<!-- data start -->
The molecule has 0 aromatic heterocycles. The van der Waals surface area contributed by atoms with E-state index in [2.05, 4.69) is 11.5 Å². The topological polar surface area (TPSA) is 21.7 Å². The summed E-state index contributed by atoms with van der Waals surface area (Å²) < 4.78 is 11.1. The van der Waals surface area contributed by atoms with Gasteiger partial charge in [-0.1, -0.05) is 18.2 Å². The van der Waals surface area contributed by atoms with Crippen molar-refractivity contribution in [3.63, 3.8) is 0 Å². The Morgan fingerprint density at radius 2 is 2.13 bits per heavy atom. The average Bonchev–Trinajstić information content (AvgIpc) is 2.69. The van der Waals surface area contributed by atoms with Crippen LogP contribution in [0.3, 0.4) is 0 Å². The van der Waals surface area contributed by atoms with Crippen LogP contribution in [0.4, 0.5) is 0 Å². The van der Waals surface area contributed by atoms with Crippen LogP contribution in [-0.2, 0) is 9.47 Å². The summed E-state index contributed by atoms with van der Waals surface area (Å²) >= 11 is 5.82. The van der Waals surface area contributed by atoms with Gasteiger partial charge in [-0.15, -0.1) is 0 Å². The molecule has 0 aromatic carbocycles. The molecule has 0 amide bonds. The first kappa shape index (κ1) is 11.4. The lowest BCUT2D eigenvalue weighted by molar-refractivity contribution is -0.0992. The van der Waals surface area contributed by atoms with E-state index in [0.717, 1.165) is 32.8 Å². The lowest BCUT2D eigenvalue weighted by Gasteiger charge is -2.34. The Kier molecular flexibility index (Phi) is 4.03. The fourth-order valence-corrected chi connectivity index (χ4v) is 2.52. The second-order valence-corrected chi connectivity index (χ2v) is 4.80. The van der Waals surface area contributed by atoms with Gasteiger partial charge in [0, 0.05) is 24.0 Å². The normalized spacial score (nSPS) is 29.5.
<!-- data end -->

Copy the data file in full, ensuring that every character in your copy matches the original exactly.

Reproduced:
The molecule has 0 aromatic heterocycles. The van der Waals surface area contributed by atoms with E-state index in [2.05, 4.69) is 11.5 Å². The topological polar surface area (TPSA) is 21.7 Å². The summed E-state index contributed by atoms with van der Waals surface area (Å²) < 4.78 is 11.1. The van der Waals surface area contributed by atoms with Gasteiger partial charge in [-0.1, -0.05) is 18.2 Å². The van der Waals surface area contributed by atoms with Crippen molar-refractivity contribution in [3.63, 3.8) is 0 Å². The Morgan fingerprint density at radius 2 is 2.13 bits per heavy atom. The average Bonchev–Trinajstić information content (AvgIpc) is 2.69. The van der Waals surface area contributed by atoms with Crippen LogP contribution in [0.3, 0.4) is 0 Å². The van der Waals surface area contributed by atoms with Crippen LogP contribution in [0.4, 0.5) is 0 Å². The van der Waals surface area contributed by atoms with Crippen LogP contribution in [-0.2, 0) is 9.47 Å². The summed E-state index contributed by atoms with van der Waals surface area (Å²) >= 11 is 5.82. The van der Waals surface area contributed by atoms with Gasteiger partial charge in [-0.15, -0.1) is 0 Å². The molecule has 0 aromatic carbocycles. The molecule has 0 amide bonds. The first kappa shape index (κ1) is 11.4. The lowest BCUT2D eigenvalue weighted by molar-refractivity contribution is -0.0992. The van der Waals surface area contributed by atoms with E-state index in [0.717, 1.165) is 32.8 Å². The lowest BCUT2D eigenvalue weighted by Gasteiger charge is -2.34. The Kier molecular flexibility index (Phi) is 4.03. The fourth-order valence-corrected chi connectivity index (χ4v) is 2.52. The second-order valence-corrected chi connectivity index (χ2v) is 4.80. The van der Waals surface area contributed by atoms with Gasteiger partial charge in [0, 0.05) is 24.0 Å². The normalized spacial score (nSPS) is 29.5.